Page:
The statistics provided near the end of the article are interesting:

The computer was 93 percent accurate -- identifying those with suicidal tendencies over the control group -- while humans were right slightly more than 50 percent of the time with the same groups.

I could see how a computer would be able to move straight to the heart of the matter--looking solely for the triggers it's been trained to catch--which could help improve its accuracy. Human perception is often blinded by too many outside factors. That being said, I am interested in knowing how well the computer performs in continuing trials; I wonder if language is too narrow a scope to identify risk (leaving out other factors, such as history, facial expressions, intonation). The article, of course, does say that the computer is not meant to replace a practitioner/counselor/doctor--it is only meant to aid in diagnosing risk.

Looking at John Pestian's list of publications, I don't see one where he specifically talks about the outcomes of this project--something I'd very much like to see.

Monday, March 4, 2013

Hawaiian Sign Language

A recent article on CNN discussed Hawaiian Sign Language, a language still used by only about 40 people, most of whom are elderly. Researchers are working now to document this language before it's too late. According to the article, roughly 80% of HSL signs and the HSL grammar are distinct from ASL, making it its own language, rather than a dialect of ASL.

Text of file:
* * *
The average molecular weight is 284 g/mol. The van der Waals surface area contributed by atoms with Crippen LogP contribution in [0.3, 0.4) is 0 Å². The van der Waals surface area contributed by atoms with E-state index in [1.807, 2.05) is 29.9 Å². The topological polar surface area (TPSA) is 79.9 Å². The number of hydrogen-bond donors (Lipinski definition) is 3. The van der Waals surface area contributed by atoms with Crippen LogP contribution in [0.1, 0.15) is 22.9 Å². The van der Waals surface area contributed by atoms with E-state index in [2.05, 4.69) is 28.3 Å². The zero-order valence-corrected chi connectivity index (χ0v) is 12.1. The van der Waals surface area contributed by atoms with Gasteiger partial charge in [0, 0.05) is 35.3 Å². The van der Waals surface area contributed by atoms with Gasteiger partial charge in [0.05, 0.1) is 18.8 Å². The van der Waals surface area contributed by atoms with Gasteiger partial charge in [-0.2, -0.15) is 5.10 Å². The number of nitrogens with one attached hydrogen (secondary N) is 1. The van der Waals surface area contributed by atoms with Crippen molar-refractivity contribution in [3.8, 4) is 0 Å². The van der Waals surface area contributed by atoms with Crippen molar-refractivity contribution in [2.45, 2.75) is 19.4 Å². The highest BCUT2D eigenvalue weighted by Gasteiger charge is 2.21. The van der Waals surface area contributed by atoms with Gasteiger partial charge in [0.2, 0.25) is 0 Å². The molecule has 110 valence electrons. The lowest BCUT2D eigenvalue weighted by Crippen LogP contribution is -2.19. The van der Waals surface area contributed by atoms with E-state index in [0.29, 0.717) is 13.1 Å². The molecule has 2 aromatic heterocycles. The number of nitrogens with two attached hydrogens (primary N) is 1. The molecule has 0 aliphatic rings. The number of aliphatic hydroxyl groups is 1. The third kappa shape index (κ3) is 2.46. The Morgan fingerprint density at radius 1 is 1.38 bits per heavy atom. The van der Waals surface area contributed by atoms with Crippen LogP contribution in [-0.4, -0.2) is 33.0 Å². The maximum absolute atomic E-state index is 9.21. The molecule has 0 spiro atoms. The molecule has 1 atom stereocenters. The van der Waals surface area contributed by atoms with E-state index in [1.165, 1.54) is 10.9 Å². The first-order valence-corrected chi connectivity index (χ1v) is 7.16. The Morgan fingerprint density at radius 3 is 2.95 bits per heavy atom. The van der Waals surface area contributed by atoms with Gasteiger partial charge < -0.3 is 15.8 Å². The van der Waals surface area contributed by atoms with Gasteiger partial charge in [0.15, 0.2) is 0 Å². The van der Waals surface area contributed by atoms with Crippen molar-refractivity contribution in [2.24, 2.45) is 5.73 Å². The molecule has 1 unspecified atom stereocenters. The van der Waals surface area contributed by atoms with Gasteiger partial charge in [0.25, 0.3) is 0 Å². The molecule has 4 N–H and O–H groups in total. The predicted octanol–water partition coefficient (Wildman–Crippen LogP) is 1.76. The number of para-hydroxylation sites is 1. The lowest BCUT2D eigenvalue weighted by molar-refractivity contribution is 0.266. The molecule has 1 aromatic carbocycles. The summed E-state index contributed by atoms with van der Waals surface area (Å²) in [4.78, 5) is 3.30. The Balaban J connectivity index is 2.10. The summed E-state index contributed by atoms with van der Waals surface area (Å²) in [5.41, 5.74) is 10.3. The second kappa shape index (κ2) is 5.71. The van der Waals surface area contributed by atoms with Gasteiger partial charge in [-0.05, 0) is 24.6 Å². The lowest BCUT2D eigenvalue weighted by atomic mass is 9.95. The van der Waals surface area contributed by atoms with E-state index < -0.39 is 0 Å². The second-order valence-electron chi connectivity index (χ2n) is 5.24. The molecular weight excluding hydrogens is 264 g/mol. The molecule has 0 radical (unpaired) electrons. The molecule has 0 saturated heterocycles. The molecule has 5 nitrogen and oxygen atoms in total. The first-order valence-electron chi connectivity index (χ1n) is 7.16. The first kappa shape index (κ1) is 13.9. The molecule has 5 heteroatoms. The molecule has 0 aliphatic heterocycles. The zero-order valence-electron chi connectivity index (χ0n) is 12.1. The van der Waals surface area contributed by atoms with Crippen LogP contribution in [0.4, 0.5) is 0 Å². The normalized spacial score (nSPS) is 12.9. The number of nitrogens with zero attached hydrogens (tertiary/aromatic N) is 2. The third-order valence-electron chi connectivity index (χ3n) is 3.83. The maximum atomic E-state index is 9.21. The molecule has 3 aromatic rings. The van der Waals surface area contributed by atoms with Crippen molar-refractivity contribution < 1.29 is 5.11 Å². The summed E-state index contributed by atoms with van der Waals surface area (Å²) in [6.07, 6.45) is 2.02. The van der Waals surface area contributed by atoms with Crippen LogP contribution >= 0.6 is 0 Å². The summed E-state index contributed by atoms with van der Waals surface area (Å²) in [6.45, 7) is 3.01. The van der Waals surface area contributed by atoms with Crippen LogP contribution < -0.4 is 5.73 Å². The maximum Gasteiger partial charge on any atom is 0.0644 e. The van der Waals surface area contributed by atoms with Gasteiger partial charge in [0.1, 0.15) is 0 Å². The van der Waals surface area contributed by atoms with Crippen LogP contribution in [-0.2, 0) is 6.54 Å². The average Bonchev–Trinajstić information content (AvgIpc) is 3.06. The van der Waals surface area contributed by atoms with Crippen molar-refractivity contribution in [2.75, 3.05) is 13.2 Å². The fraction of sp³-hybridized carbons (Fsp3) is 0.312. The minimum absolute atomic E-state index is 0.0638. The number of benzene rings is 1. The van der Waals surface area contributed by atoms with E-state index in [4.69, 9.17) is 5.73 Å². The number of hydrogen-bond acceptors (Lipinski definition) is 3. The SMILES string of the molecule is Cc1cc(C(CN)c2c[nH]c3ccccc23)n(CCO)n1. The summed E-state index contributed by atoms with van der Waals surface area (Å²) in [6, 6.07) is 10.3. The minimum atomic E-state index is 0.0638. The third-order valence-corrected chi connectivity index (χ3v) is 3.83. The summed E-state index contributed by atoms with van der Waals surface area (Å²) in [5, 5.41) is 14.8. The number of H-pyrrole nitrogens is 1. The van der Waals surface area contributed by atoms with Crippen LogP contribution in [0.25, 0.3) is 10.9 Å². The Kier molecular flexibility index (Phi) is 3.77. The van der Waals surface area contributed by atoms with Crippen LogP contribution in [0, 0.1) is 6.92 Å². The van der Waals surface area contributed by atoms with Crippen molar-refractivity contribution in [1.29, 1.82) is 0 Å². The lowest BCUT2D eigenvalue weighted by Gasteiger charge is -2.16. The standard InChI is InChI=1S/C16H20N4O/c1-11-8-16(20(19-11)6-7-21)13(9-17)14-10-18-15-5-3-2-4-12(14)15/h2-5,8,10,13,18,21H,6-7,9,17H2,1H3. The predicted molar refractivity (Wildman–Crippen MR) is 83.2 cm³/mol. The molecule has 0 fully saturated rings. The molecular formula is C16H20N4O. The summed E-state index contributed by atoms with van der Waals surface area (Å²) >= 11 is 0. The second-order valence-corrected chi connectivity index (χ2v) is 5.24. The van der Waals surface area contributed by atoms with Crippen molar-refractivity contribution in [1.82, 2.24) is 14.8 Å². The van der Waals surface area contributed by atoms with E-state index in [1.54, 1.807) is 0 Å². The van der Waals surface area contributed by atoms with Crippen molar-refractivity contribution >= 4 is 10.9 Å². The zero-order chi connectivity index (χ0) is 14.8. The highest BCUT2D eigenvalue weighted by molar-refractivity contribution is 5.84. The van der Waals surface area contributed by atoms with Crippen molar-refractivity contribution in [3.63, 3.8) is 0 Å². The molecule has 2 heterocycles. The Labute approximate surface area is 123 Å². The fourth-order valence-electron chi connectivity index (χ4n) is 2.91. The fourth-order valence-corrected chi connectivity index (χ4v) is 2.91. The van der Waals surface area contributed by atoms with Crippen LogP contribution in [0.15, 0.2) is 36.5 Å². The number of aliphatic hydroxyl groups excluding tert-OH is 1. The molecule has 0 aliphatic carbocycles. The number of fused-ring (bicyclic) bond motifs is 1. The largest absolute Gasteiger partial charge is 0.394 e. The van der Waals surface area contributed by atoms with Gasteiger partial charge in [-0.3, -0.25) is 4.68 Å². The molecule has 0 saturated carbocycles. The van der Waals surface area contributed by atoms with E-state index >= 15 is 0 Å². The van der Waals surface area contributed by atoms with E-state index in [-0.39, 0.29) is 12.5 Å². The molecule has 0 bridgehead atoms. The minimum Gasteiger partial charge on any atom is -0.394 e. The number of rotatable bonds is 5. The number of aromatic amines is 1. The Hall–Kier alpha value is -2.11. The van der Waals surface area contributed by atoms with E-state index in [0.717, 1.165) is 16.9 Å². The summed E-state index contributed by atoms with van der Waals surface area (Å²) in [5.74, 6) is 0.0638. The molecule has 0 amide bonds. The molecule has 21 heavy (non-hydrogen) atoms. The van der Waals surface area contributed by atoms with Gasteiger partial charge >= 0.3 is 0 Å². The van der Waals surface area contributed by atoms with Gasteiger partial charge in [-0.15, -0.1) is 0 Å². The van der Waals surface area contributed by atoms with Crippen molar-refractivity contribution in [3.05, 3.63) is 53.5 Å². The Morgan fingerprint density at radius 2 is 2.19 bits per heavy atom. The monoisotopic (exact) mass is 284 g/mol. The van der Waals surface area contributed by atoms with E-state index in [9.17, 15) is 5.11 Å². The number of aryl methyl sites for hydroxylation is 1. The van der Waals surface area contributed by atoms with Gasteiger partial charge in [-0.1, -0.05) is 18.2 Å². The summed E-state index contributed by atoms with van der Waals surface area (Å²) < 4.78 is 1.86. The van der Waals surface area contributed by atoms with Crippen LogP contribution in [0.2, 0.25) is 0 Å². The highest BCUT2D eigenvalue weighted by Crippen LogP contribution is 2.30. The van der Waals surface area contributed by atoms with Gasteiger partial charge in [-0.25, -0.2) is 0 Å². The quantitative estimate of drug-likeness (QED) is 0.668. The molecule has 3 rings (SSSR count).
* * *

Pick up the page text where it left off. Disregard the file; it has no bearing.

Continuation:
KITV News also covered the story, along with demonstrations of the differences in signs between HSL and ASL:

A college student in Hawaii also made a video to teach seven common signs used by most Hawaiian people (deaf or not):

Tuesday, February 26, 2013


I stumbled across a webpage with idioms, and it made me start to question how I would define some common English idioms. The webpage is, which features a banner across the top that defines idioms as 'a natural manner of speaking to a native speaker of a language.' My first issue with the page is with that definition--I feel the definition provides some kernel of truth, but there is a lot missing from how idioms are separated from other natural manners of speaking; also, notice the definition only includes a one-way relationship (in the definition, the listener is specified as a native speaker, but not necessarily the speaker of the idiom).

After scrolling down through the page, there are several idioms defined that I would argue with. The following three are examples of these potentially arguable definitions:

  • 'as high as a kite': anything that is high up in the sky.
  • 'barking up the wrong tree': a mistake made in something you are trying to achieve.
  • 'chip on his shoulder': angry today about something that occured [sic] in the past.

My own uses of these idioms don't quite match up with the above definitions; however, I don't want to bias my audience. Do you agree with these definitions? If not, how would you change them to make them more accurate?